Scientists manipulate brain to create memories
Researchers from UC Irvine show that specific memories can be made by directly altering brain cells in the cerebral cortex, which produces the predicted specific memory. The researchers say this is the first piece of evidence that memories can be created by direct cortical manipulation.
To conduct their research, the team, led by senior author Norman M. Weinberger, played a specific tone to test rodents, then stimulated the nucleus basalis deep within their brains, which released acetylcholine (ACh), a chemical involved in memory formation. This procedure increased the number of brain cells responding to the specific tone. The following day, the scientists played many sounds to the animals and found that their respiration spiked when they recognized the particular tone, showing that specific memory content was created by brain changes directly induced during the experiment. Created memories have the same features as natural memories, including long-term retention.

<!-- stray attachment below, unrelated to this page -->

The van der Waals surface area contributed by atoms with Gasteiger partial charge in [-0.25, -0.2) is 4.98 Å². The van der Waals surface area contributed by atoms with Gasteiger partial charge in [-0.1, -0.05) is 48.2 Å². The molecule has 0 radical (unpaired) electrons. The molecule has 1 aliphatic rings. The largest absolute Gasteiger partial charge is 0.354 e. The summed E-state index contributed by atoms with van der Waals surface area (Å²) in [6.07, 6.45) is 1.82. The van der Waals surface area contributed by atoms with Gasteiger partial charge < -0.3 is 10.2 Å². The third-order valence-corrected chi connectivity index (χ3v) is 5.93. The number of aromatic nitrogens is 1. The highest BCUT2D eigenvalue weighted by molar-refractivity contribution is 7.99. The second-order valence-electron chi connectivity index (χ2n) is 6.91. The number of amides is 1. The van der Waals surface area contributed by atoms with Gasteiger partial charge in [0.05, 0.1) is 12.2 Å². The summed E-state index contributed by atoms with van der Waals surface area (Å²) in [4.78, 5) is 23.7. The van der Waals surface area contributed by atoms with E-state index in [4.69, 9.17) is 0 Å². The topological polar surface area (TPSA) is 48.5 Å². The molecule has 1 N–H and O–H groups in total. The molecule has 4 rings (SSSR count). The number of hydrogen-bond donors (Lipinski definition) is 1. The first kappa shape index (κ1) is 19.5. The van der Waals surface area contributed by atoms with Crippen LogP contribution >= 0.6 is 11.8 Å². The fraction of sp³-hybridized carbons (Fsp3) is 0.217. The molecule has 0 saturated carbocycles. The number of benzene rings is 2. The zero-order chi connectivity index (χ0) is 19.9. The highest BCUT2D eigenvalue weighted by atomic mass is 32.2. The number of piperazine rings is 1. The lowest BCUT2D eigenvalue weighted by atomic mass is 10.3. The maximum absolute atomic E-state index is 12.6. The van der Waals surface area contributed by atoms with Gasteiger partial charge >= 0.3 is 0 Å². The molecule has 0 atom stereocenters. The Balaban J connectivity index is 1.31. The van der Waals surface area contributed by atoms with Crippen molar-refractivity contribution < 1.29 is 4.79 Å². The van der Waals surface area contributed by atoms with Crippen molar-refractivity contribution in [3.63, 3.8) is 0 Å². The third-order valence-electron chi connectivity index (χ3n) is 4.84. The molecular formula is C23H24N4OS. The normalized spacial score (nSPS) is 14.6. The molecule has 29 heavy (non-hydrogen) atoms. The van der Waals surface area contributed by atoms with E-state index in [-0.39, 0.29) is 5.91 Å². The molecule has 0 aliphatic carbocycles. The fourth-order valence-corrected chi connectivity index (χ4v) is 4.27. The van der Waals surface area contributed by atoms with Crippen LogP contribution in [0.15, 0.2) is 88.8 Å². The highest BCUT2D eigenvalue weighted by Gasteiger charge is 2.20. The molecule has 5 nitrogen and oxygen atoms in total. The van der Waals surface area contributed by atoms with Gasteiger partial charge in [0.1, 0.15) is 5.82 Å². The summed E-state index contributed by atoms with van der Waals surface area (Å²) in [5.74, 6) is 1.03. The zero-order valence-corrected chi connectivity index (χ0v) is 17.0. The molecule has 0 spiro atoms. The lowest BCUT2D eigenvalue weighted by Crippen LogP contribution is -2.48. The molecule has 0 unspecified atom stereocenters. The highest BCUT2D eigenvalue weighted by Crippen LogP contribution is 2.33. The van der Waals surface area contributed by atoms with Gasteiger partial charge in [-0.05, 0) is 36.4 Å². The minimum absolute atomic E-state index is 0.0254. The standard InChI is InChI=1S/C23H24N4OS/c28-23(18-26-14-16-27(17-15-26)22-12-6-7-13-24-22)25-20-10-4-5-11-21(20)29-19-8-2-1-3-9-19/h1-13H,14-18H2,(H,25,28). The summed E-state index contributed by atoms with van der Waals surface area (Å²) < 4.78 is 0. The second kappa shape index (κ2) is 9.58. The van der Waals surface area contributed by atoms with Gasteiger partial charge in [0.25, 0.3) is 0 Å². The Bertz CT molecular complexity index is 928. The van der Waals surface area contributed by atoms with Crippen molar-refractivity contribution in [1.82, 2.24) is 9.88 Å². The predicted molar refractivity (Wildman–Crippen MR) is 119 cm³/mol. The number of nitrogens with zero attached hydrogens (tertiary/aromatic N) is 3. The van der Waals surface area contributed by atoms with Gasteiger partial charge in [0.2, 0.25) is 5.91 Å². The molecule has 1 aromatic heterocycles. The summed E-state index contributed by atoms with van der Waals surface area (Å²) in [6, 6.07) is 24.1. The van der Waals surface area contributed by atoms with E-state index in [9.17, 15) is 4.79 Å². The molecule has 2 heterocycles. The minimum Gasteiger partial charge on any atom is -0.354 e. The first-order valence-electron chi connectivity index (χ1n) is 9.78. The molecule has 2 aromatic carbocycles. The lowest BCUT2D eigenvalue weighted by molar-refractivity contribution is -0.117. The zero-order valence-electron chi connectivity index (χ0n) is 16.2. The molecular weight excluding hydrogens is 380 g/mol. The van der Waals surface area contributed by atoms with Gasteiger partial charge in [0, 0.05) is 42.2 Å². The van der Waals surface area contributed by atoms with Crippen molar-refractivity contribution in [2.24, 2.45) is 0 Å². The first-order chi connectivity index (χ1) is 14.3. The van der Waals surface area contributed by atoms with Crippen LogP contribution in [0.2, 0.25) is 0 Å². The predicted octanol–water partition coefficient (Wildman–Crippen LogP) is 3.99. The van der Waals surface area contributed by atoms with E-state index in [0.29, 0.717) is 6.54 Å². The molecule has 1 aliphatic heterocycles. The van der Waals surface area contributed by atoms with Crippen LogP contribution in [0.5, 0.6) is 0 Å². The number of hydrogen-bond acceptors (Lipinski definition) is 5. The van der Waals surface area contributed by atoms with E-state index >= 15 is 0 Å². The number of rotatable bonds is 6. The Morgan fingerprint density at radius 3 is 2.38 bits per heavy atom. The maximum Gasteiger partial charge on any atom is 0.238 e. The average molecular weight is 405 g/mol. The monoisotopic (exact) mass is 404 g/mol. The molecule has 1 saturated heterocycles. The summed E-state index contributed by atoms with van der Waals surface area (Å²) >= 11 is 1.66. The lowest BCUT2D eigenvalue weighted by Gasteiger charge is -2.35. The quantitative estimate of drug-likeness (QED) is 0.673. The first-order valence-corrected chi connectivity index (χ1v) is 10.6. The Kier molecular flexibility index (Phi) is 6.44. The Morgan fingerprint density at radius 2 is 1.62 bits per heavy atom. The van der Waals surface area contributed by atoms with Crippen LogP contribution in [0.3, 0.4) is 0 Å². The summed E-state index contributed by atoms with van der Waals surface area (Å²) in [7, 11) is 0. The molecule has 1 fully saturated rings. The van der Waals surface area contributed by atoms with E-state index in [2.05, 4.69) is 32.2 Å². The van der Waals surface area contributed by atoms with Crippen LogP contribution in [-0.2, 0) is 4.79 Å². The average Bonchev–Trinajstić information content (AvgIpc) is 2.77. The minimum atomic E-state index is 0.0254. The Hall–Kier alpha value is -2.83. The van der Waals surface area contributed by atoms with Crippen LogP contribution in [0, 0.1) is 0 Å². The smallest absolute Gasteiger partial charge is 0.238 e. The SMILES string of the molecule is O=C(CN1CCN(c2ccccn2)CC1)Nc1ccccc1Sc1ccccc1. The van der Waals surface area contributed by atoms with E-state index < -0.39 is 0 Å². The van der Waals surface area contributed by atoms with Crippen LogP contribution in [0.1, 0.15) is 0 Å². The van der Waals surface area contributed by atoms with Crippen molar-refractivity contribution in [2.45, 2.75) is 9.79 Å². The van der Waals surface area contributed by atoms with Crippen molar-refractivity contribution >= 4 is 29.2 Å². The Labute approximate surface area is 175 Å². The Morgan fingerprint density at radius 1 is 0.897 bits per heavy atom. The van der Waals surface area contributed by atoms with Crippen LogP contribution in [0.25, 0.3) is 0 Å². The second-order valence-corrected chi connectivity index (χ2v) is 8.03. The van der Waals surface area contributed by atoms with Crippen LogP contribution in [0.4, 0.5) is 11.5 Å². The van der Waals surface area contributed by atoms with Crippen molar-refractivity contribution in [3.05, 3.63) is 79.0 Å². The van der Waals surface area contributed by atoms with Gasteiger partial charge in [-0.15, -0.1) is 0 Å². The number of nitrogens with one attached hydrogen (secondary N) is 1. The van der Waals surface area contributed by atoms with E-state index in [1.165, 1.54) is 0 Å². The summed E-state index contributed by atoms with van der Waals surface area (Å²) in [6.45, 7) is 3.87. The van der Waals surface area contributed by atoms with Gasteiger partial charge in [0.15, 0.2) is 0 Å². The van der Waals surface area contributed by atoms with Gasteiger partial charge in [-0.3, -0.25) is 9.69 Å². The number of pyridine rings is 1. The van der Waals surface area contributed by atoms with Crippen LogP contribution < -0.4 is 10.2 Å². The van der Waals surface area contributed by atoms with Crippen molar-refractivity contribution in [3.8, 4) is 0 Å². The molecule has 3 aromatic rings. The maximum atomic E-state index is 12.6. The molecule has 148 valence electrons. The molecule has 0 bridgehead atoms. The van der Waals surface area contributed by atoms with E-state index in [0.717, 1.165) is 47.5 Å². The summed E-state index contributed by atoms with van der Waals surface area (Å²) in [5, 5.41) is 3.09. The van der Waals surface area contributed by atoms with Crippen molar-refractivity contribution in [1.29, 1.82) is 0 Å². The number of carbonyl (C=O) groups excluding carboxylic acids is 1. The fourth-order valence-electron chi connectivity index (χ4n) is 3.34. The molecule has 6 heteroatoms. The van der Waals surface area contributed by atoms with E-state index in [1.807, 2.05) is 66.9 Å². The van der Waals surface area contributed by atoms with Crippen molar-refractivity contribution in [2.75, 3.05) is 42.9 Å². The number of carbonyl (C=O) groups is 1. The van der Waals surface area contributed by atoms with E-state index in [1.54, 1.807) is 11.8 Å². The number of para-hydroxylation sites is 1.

By finding the way the brain makes memories, along with how it creates new memories with specific content, researchers hope this will pave the way to prevent and resolve learning and memory disorders.